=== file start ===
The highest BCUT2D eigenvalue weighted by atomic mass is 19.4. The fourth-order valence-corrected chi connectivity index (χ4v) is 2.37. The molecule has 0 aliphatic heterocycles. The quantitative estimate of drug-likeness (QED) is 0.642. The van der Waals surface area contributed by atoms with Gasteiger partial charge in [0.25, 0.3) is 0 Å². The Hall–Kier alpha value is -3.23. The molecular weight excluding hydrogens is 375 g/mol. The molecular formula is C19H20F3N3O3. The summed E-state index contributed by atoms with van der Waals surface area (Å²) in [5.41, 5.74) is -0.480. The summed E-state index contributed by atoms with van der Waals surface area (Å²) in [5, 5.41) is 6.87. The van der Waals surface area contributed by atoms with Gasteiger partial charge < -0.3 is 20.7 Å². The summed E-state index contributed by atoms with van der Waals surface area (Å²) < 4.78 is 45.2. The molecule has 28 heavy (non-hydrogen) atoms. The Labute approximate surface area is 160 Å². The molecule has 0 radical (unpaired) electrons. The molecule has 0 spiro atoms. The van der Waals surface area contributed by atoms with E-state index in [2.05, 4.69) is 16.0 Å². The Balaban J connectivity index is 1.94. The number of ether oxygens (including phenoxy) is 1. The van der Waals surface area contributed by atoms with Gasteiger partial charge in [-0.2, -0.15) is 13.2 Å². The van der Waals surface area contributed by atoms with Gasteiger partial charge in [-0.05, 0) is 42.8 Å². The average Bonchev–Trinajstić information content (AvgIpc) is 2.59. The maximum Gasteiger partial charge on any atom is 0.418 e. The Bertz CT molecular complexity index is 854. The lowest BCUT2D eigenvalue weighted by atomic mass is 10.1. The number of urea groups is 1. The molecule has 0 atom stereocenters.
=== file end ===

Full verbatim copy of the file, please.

The highest BCUT2D eigenvalue weighted by atomic mass is 19.4. The fourth-order valence-corrected chi connectivity index (χ4v) is 2.37. The molecule has 0 aliphatic heterocycles. The quantitative estimate of drug-likeness (QED) is 0.642. The van der Waals surface area contributed by atoms with Gasteiger partial charge in [0.25, 0.3) is 0 Å². The Hall–Kier alpha value is -3.23. The molecular weight excluding hydrogens is 375 g/mol. The molecular formula is C19H20F3N3O3. The summed E-state index contributed by atoms with van der Waals surface area (Å²) in [5.41, 5.74) is -0.480. The summed E-state index contributed by atoms with van der Waals surface area (Å²) in [5, 5.41) is 6.87. The van der Waals surface area contributed by atoms with Gasteiger partial charge < -0.3 is 20.7 Å². The summed E-state index contributed by atoms with van der Waals surface area (Å²) < 4.78 is 45.2. The molecule has 28 heavy (non-hydrogen) atoms. The Labute approximate surface area is 160 Å². The molecule has 0 radical (unpaired) electrons. The molecule has 0 spiro atoms. The van der Waals surface area contributed by atoms with E-state index in [2.05, 4.69) is 16.0 Å². The Balaban J connectivity index is 1.94. The number of ether oxygens (including phenoxy) is 1. The van der Waals surface area contributed by atoms with Gasteiger partial charge in [-0.2, -0.15) is 13.2 Å². The van der Waals surface area contributed by atoms with Gasteiger partial charge in [-0.05, 0) is 42.8 Å². The average Bonchev–Trinajstić information content (AvgIpc) is 2.59. The maximum Gasteiger partial charge on any atom is 0.418 e. The Bertz CT molecular complexity index is 854. The lowest BCUT2D eigenvalue weighted by atomic mass is 10.1. The number of urea groups is 1. The molecule has 0 atom stereocenters.